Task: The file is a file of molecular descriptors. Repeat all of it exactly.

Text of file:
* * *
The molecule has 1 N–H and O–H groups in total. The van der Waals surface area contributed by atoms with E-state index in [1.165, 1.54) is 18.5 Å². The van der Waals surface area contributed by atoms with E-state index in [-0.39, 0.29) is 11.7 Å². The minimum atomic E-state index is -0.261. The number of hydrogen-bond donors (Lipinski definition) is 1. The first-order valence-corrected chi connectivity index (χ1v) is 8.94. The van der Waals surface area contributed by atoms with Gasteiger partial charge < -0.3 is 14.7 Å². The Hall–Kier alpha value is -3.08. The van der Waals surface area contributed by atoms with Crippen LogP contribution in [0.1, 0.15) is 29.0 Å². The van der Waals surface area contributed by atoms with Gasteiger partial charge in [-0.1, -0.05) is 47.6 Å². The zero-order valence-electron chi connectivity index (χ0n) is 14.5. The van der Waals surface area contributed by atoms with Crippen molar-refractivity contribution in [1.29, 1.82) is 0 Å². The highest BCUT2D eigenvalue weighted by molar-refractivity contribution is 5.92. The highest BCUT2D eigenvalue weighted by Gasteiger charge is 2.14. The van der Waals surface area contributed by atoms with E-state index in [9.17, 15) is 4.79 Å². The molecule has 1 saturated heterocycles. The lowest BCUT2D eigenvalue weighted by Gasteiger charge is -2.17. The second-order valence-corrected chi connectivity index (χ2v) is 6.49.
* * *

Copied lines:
The molecule has 1 N–H and O–H groups in total. The van der Waals surface area contributed by atoms with E-state index in [1.165, 1.54) is 18.5 Å². The van der Waals surface area contributed by atoms with E-state index in [-0.39, 0.29) is 11.7 Å². The minimum atomic E-state index is -0.261. The number of hydrogen-bond donors (Lipinski definition) is 1. The first-order valence-corrected chi connectivity index (χ1v) is 8.94. The van der Waals surface area contributed by atoms with Gasteiger partial charge < -0.3 is 14.7 Å². The Hall–Kier alpha value is -3.08. The van der Waals surface area contributed by atoms with Crippen LogP contribution in [0.1, 0.15) is 29.0 Å². The van der Waals surface area contributed by atoms with Gasteiger partial charge in [-0.1, -0.05) is 47.6 Å². The zero-order valence-electron chi connectivity index (χ0n) is 14.5. The van der Waals surface area contributed by atoms with Crippen molar-refractivity contribution in [1.29, 1.82) is 0 Å². The highest BCUT2D eigenvalue weighted by molar-refractivity contribution is 5.92. The highest BCUT2D eigenvalue weighted by Gasteiger charge is 2.14. The van der Waals surface area contributed by atoms with E-state index in [9.17, 15) is 4.79 Å². The molecule has 1 saturated heterocycles. The lowest BCUT2D eigenvalue weighted by Gasteiger charge is -2.17. The second-order valence-corrected chi connectivity index (χ2v) is 6.49.